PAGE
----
Two Facebook/Instagram Ads Platform Changes With Big Impact this Q4
The FB/IG ads platform is constantly changing as Facebook reacts to new data, user behavior, regulatory pressure and more. Recently, Facebook has announced two very significant changes that will impact practically all advertisers in some way or another. This is already looking like a highly volatile Q4 for lots of reasons, and for FB/IG media buyers these platform changes will only further shakeup what is going to be a wild holiday season. Below, read about both platform changes and how we think they will impact the ecosystem.
Change #1: The 20% Rule for Text in Ad Creative is Gone
Most marketers have long known the rules about text in Facebook ads: if the image(s) have too much text, the ads won’t run. For years, designers and marketers developed creative in a way that minimized text in the images, and Facebook even had tools to check how much text was in your ad. This was a big part of how people designed paid social creative.
It appears at this point that the 20% rule is totally gone! Facebook’s announcement on this point was quiet but clear:
At Facebook, we are constantly improving and refining the best ways to improve the quality of ads on our platform. One of the ways is revisiting the effectiveness and impact of existing ad quality checks. As part of this review, we will no longer penalize ads with higher amounts of image text in auctions and delivery.As of September 7th, we began removing external material and sources that indicate we enforce high levels of text in images. Please note, Advertisers will still need to abide by our ad policies regarding the content of the text.
Advertisers are still encouraged to reduce the amount of text with images, as we have found that images with less than 20% text generally perform better.
Why did Facebook make this change? We don’t know for sure, presumably FB developed data suggesting that FB/IG platform use has evolved and text in ads no longer creates a poor user experience or less ads interactions.
What’s the impact for marketers? Well obviously, time to test ads with lots of text! We expect most advertisers to try out new creative based on this change that uses text-heavy creative to judge the impact.
In particular, we think this change may be most impactful for B2B marketers who have complicated messages to convey with creative and no tangible product to show. It may be less interesting for marketers where product imagery is key to the creative, such as in apparel, jewelry, or footwear.
Change #2: Facebook Removes 28 Day Attribution
While most people are happy about the change to text rules, this second change is quite bad for advertisers. Facebook is planning to totally remove 28 day attribution from the ads platform reporting, which has historically been the default attribution window. Here’s Facebook’s language:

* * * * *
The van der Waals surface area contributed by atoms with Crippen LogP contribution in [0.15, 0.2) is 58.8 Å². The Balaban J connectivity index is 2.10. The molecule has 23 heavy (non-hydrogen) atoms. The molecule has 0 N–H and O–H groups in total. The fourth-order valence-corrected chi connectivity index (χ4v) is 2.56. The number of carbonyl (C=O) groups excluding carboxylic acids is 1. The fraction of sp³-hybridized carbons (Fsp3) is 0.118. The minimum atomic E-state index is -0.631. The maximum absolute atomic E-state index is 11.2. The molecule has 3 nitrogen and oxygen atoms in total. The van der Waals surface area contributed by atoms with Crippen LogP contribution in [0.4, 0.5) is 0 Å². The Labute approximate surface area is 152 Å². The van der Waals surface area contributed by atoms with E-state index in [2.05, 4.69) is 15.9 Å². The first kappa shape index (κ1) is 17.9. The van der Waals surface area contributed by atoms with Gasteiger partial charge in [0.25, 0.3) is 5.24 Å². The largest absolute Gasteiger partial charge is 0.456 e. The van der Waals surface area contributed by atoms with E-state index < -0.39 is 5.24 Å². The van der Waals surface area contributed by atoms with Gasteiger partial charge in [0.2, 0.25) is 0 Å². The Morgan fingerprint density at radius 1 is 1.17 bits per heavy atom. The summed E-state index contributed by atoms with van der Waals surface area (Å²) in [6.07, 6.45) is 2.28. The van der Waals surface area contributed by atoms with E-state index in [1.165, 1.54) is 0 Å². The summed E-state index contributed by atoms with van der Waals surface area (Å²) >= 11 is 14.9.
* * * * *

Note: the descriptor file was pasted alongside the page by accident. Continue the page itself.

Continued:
Digital privacy initiatives affecting multiple browsers will soon limit the ability of businesses to measure people’s interactions across domains and devices. In support of these initiatives, Facebook is planning updates to attribution windows across our ads reporting surfaces. Starting October 12, Facebook will default your attribution window to 7-day click and phase out the 28-day window option.
Why did Facebook make this change? It’s clear enough that this move is Facebook responding to pressure on privacy and how browsers and competitors are planning to handle tracking cookies. Also in the conversation here is Facebook’s gradual move to using the Conversions API to track conversions rather than the FB Pixel cookies.
Clearly FB today feels vulnerable to changes in how browsers allow tracking cookies: Apple is already making moves to block FB’s tracking on Safari, and Google has no incentive to empower FB tracking and targeting through Chrome either.
What’s the impact for marketers? Any business that is using 28 day attribution as their main lens to view FB’s performance data will soon see performance changes and will be forced to reconsider how they measure and manage FB ads. Since 28 day attribution is the default, this will impact many advertisers.
In short, most people are going to see the performance reported for their FB ads worsen. For businesses with short sales cycles, the impact may be marginal. For those with long sales cycles, it might have a big impact.
Facebook claims that this will not have an impact on performance because the reporting window is different from the optimization/learning window, and Facebook was already only learning maximally from 7 day conversions anyway. Whether this is actually true remains to be seen, clearly FB would not push out a change like this without having some certainly it would not hurt performance too much. However less overall data clearly isn’t going to help performance for the FB ads platform which is so heavily dependent on machine learning.